No One Knows About Persian Cats is a delightful film about musicians in Iran just trying to play music they like, mostly rock, and a totalitarian state that refuses to let them. The film is ostensibly about two indie-rock musicians who are trying to put together a concert for their friends and family, and also get fake passports so they can flee the country to play a show in London. They travel around Tehran trying to put together a band and talking with different musicians in Tehran’s underground music scene. Accompanying them is a promoter who is the ultimate wheeler-dealer with a fast tongue that makes his living bootlegging alcohol, selling pirated and forbidden CDs and DVDs, and otherwise brining his black market sensibilities to the music world. The quest allows the film makers to show the great lengths the musicians have to go to play. Every time they go to a new space it is down a warren of staircases to a forgotten basement that will muffle the music and keep the police away. One metal band even plays at a dairy farm amongst the cows and hay bales. Despite these great lengths it is a world of fear and every musician has been jailed at least once for playing music. All the musicians, except for the rapper, play music that is completely apolitical and in a few cases lacks words, yet the government will not allow almost any form of rock to be played. It is the tension between the musicians simple desire and the politics is one of the primary things that makes the movie compelling.
The other thing that makes the movie so interesting is the music. Sure it is all infuenced by American and European rock and hip-hop, but that is part of the fun. And all of it is very good. There are 2 blues rock bands, one with a female singer with an great voice; 2 metal like bands that are full on hard-core with double bass drums and chorused guitars; a couple jazz jam bands; an indie-rock band; a folk singer; and a hip-hop group. All of these get a couple of minutes to play a song and while they play the film becomes a kind of rock video showing montages of Tehran and its street life. The best performance is from the rap group which performs a great song that indicts the state for the disparities in wealth in Tehran while the montage show scenes of people living on the streets. The raping style and the music are aggressive and underscore the seriousness of their critique. The female fronted blues band was also very good, but what made it even more compelling is everyone in the band was filmed out of focus, mostly likely for their own protection. It was a haunting song set to night scenes of Tehran.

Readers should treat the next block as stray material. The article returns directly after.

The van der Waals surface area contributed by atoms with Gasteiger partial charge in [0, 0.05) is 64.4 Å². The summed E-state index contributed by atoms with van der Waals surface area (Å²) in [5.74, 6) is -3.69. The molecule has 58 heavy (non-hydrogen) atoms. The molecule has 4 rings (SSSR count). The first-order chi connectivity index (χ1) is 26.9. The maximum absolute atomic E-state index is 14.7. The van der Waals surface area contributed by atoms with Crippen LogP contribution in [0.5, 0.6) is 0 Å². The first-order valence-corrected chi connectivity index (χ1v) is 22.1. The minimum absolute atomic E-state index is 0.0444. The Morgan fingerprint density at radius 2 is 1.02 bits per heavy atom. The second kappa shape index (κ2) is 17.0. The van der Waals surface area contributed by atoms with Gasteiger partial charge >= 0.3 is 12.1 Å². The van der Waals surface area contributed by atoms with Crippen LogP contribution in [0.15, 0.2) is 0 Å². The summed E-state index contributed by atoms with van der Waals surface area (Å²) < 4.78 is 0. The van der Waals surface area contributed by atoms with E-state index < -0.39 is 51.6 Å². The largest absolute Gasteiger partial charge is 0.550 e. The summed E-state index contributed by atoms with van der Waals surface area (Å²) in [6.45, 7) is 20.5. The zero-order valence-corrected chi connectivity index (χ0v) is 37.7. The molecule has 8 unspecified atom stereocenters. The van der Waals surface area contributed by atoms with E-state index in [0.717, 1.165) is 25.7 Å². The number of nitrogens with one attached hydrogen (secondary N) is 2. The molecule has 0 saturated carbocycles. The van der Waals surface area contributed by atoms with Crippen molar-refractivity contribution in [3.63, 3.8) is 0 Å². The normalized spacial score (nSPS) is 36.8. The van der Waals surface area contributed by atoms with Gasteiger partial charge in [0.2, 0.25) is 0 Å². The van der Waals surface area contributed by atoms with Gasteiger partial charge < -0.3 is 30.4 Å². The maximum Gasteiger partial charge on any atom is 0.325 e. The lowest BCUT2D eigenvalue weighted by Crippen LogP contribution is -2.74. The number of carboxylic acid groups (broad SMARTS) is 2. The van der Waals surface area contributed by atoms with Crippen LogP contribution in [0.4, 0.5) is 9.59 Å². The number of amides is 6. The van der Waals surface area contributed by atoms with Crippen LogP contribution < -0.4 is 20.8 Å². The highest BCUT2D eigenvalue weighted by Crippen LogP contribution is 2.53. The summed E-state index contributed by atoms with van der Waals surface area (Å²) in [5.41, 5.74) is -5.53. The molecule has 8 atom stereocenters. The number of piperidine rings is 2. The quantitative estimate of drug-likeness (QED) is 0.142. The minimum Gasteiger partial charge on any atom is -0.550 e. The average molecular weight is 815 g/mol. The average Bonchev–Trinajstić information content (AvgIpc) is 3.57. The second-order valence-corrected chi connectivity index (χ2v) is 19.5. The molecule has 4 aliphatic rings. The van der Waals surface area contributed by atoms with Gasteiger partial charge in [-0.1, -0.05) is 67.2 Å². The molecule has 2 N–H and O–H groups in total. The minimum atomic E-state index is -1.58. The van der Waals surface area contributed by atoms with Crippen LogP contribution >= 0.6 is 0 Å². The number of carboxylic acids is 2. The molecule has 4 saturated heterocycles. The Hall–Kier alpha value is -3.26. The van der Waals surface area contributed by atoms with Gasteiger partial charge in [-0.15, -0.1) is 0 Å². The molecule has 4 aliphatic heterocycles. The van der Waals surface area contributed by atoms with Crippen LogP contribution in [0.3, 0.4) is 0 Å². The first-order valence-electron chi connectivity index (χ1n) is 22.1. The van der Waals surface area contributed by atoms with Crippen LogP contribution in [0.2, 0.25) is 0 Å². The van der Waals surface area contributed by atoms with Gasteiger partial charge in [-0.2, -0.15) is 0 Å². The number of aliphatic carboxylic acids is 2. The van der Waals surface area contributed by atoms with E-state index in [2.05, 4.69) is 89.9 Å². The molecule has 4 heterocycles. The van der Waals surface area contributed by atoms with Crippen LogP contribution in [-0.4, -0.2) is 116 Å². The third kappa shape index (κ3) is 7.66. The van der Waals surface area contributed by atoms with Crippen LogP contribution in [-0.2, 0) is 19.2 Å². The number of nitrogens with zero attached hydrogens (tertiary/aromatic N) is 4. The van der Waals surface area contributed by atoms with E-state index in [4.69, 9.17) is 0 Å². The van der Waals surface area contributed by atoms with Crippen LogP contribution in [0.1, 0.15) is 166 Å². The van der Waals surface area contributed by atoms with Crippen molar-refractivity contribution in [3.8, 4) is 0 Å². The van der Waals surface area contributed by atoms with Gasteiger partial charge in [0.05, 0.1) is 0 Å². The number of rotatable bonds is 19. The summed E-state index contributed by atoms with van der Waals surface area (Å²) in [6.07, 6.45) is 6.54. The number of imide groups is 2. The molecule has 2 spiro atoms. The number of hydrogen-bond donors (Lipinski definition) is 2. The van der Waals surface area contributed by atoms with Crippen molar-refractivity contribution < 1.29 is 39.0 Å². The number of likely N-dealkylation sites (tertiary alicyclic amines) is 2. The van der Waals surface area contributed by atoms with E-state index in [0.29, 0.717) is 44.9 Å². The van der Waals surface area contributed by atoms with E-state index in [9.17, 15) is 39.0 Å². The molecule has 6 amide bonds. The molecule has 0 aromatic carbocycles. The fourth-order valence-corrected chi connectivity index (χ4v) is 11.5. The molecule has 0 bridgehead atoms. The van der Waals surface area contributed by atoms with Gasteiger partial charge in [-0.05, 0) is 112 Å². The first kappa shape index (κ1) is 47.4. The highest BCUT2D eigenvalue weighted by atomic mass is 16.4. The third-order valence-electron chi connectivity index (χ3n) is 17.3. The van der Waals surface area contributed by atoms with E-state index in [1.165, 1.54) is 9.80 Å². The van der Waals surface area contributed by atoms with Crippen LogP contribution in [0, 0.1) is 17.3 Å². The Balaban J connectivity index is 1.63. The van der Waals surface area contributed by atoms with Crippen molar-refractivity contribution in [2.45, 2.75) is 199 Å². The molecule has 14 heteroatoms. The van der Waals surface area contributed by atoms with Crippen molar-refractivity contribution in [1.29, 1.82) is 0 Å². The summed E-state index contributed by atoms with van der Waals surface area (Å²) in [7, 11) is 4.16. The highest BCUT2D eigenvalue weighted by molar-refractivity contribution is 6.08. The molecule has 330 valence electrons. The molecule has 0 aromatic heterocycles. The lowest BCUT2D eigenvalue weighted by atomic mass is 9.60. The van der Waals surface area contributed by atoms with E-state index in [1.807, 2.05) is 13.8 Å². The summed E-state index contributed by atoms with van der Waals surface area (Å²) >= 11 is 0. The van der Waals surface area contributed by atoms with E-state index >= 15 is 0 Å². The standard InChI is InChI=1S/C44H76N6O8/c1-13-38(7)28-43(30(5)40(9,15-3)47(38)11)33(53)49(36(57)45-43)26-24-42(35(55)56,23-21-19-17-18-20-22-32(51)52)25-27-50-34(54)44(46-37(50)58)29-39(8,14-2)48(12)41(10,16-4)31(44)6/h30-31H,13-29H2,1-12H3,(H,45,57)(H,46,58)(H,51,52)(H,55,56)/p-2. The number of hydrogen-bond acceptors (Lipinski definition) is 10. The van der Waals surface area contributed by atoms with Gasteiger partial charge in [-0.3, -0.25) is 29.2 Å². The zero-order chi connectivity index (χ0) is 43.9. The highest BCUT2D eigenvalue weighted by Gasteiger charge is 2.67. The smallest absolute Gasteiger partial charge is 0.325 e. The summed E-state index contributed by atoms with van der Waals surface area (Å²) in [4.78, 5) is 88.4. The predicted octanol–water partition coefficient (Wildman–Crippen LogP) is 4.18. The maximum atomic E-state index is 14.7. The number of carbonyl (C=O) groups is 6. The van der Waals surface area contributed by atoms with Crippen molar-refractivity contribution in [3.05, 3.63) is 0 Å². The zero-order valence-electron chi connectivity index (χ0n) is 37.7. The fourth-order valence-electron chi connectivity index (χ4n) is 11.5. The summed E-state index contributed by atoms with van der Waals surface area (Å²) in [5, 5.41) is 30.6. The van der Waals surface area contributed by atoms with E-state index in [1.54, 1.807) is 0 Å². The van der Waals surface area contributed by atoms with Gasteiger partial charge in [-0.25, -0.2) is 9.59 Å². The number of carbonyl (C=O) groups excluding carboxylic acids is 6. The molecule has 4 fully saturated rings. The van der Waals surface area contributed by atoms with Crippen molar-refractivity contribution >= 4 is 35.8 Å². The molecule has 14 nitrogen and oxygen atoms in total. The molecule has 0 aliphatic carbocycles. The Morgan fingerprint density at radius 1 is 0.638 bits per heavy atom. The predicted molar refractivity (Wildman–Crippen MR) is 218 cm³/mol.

The film might have a bit of the Andy Hardy series of films where Mickey Rooney and Judy Garland put on a musical in a barn, if it weren’t for the political consequences of what they are doing. It is in the political tension and the liveliness of the music that the film is at its best a is a fascinating look at Iran. Definitely worth watching, especially if you like music.